Okay, I got the wife am '89 YJ for her birthday. The "aftermarket stereo" had a chopped off dowel rod jammed into it as a replacement tuner and there was one radio shack indoor/outdoor speaker mounted behind the passenger seat with exposed wiring.
The Jeep is an extra vehicle for fun running around in good weather, but we still needed some tunes.
I was inspired by another post to try the Ammo Can Speaker Box solution.
I went to a couple pawn shops yesterday looking for a deal on a radio that would accept an auxiliary input for Ipod, but didn't come up with anything. A stop into a local car audio place yielded a $119 Sony... after install, harness, taxes and running wire to the rear seat area I paid about $175. I also picked up a pair of 4" Boss M5's that were in the "used but working case" for the project. A stop at the Army/Navy yielded 2 boxes for $7 each. A stop at the hardware store for some Roll Gasket, spray paint and some nuts & bolts set me up for the project.
First Step: Prep Boxes.
Sand the rust off the ammo cans. I could've gone to a gun show and gotten "like new" cans for under $20 each, but I was in a rush to get the project done over the weekend.
Second Step: Base Paint.
Set a base layer of Primer. I knew I would need a couple coats, so I wanted to get one on before I did the drilling.
Third Step: Drilling for Speakers.
I printed out a pattern of dots and taped the template to the front of the box. After drilling the pattern I wanted for the sound to go through, I made another template for the mounting bolts out of Roll Gasket. I wanted to use the gasket to lessen the likelihood of rattle from the cans themselves.
Fourth Step: Another Coat of Paint.
After discussing with the wife, we decided that the flat primer gray actually matched the interior and the padding on the roll bar nicely. So, I put another coat on.
Fifth Step: Mount Boxes to Jeep.
I took the boxes out to the jeep and figured out where to place them so that the lids could still be opened. One of the nice things about this Speaker Box solution is that they can be used for some temporary storage also. In this case, mounting the front of the boxes (speaker side, not latch side) even with the front of the wheel well was going to be about perfect.
I put two 3/8ths inch hole straight through the box, the carpet, the wheel well and the liner. I put a third hole under the speaker to run the speaker wire through.
The truth is that the "third" hole was actually the 2nd one I drilled, intending to use it as a mounting point. Because of the curvature of the plastic wheel well liner, the drill bit did not reach down far enough to get through it. Even with the box removed, I couldn't get through the liner. A better craftsman would probably have put the time & effort into getting it right. My thought process was that even if I get through the liner, my intended mounting solution of a simple nut & bolt through everything wouldn't work if the liner wasn't flush against the wheel well itself. For this reason, I put the middle hole in last as the second mounting point.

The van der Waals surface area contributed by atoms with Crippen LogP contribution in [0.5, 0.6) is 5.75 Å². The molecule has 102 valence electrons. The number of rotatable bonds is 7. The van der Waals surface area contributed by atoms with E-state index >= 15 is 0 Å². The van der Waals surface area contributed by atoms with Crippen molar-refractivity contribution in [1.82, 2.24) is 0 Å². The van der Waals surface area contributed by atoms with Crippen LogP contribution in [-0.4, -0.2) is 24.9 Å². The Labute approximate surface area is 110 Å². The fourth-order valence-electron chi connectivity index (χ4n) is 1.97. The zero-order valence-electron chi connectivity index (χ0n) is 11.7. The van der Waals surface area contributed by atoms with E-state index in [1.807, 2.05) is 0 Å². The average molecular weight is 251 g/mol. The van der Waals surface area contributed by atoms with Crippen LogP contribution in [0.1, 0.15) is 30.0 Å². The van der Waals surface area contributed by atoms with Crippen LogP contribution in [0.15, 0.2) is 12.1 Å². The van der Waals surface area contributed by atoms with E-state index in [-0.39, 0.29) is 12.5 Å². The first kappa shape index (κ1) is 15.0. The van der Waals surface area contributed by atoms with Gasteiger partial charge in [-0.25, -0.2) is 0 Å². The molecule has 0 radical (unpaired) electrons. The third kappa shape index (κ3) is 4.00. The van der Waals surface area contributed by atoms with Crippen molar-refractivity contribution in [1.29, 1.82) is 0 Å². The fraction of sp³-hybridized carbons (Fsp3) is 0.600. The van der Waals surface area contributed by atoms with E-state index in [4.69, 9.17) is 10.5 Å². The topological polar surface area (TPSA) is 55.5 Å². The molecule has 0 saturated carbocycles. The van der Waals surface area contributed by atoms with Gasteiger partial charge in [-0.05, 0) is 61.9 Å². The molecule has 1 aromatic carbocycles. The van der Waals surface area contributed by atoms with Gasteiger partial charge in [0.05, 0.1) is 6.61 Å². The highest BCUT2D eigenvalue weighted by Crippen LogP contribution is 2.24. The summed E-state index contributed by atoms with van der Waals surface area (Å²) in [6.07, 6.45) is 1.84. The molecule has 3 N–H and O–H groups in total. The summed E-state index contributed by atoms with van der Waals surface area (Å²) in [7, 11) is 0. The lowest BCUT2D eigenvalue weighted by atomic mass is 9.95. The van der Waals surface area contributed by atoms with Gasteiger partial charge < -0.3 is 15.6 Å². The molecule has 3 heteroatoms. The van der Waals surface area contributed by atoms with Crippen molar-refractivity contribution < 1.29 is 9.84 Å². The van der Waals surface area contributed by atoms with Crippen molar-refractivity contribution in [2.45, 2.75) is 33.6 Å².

I also put a textured roll gasket material in the bottom of the boxes to mitigate rattle from items that might end up in the boxes in the future.
With all the holes drilled and aligned, I ran the speaker wires under the carpet and up into the boxes, then put the two bolts in place for each box.
Sixth Step: Wire Speakers
Of course, I had tested the speakers before mounting them, but now it was time to do it for real. I don't remember why I bought a soldering iron and some solder many many years ago. This, however, was my big chance to use it... so I dug it out of the bottom of a closet and attached the wires to the speakers, covering the (sloppy) soldering job with some electrical tape.
Seventh: Attach Lids and check for rattles
After getting the lids on, I cranked the speakers up to REALLY LOUD and found a couple rattles. The first was on a Locking Nut & Bolt on one of the speakers. Apparently, while tightening the last bolts in place, I had taken up some slack and one there was a enough play on one corner of one speaker to allow it to rattle. Easy Fix.
The second rattle source was more subtle, but definitely present on both boxes. It was the wire handle on each side. this is a supplemental hoop of wire that it neither part of the latch or the top handle. Both boxes were getting a slight rattle from them and they served no real purpose for the project. After a little effort and a few minutes with some pliers, both were ripped off and the rattles were no more.
Lastly, one of the niece things about DIY is that it is also DIFY (Do it FOR yourself). I am sure that many would've spent more than an evening and one afternoon on this project and made the boxes look nicer or worked cleaner holes, paint and wiring. The fact is that I like the way the boxes look and their roughness matches the twenty year old vehicle pretty well. More importantly, the wife likes it and its her Birthday Jeep!
I hope this is helpful to anyone interested in this cheap and easy project.
(not sure why pics aren't "live".. they show up in preview???)